Halting disease in the wake of disaster amidst the chaos of the world’s efforts to battle West Africa’s Ebola outbreak stands the often overlooked but ever-growing threat regarding the “collapse” of the three countries (Liberia, Guinea & Sierra Leone) hit hardest by the virus. “We were just bringing back hope and life when we were struck by Ebola,” Liberian Information Minister Lewis Brown stated. “It is having terrible consequences for every aspect of our national existence.”
The current outbreak may not have been caused by a natural disaster specifically, but its defiant spread across an entire region can nonetheless be attributed to circumstances very similar to those following such a devastating occurrence. According to Brown, referencing Liberia’s costly war twelve years ago, the country experienced “a 90 per cent collapse in the productive sector of our economy, we were rebuilding and our health infrastructure was not what it should have been,” later stating that “only around 40 per cent of the country’s healthcare facilities were functioning.”
Furthermore, vaccine programs in areas experiencing power outages become not just unable to immunize citizens, but also maintain the cold chain.
This was obviously a recipe for disaster and for many developing countries, not an uncommon one. In these poorer nations, the disasters themselves are just the beginning: struggling infrastructures, inadequate housing and limited healthcare provisions all become instantly exacerbated following deadly disasters, creating entirely new emergencies requiring levels of urgency these countries are often unable to meet, especially in the effort to halt the spread of disease.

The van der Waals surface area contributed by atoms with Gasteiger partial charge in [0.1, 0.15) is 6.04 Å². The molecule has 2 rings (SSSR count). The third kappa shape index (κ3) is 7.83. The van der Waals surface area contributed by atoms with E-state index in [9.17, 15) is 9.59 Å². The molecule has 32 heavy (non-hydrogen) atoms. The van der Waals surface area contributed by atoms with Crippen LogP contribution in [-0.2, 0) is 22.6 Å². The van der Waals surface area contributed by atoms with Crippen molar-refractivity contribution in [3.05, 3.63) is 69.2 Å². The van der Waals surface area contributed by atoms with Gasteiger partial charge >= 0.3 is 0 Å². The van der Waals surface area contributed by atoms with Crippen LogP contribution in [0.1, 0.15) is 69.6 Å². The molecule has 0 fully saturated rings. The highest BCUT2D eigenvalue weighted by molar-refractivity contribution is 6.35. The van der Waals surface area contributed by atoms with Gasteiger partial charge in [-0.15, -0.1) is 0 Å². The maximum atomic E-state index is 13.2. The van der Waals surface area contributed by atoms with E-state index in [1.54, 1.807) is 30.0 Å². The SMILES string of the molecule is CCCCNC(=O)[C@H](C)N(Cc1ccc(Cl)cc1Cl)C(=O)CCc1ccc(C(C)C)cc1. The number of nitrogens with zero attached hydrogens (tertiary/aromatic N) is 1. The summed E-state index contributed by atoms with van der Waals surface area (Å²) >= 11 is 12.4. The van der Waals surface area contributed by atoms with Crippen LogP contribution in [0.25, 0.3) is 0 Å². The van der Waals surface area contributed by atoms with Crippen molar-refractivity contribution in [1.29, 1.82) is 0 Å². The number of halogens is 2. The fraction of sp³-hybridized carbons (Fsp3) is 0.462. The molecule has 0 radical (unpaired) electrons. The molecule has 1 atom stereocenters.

According to the medical journal, Emerging Infectious Diseases, “the risk factors for outbreaks after disasters are associated primarily with population displacement. The availability of safe water and sanitation facilities, the degree of crowding, the underlying health status of the population, and the availability of healthcare services all interact within the context of the local disease ecology to influence the risk for communicable diseases and death in the affected population.”
As survivors often face little choice but to be herded together, they subsequently face the severe risk of exposure to various contagions and diseases, with their health more dependent than ever on the hygienic habits of the population, the ability of relief efforts to provide basic necessities such as clean drinking water. Furthermore, vaccine programs in areas experiencing power outages become not just unable to immunize citizens, but also maintain the cold chain, potentially resulting in unusable vaccines and health supplies.
Roemer Industries’ refrigeration is aimed specifically at avoiding these potential catastrophes.
In the wake of a disaster adequately stored medical supplies and vaccines can become a matter of life and death, often making a crucial difference in the widespread availability of emergency care and disease prevention. The technology Roemer Industries offers guarantees the safe storage of blood, medicine, emergency supplies, and of course, vaccines, with the capabilities to protect the cold chain, while withstanding electricity outages and physical deterioration.
In recent years, global efforts to provide quick relief following massive crises have become a small beacon of hope for many developing parts of the world most at risk. Roemer Industries aims to be part of this increasingly effective undertaking, ensuring that in these areas most at risk, when it rains it will not have to pour.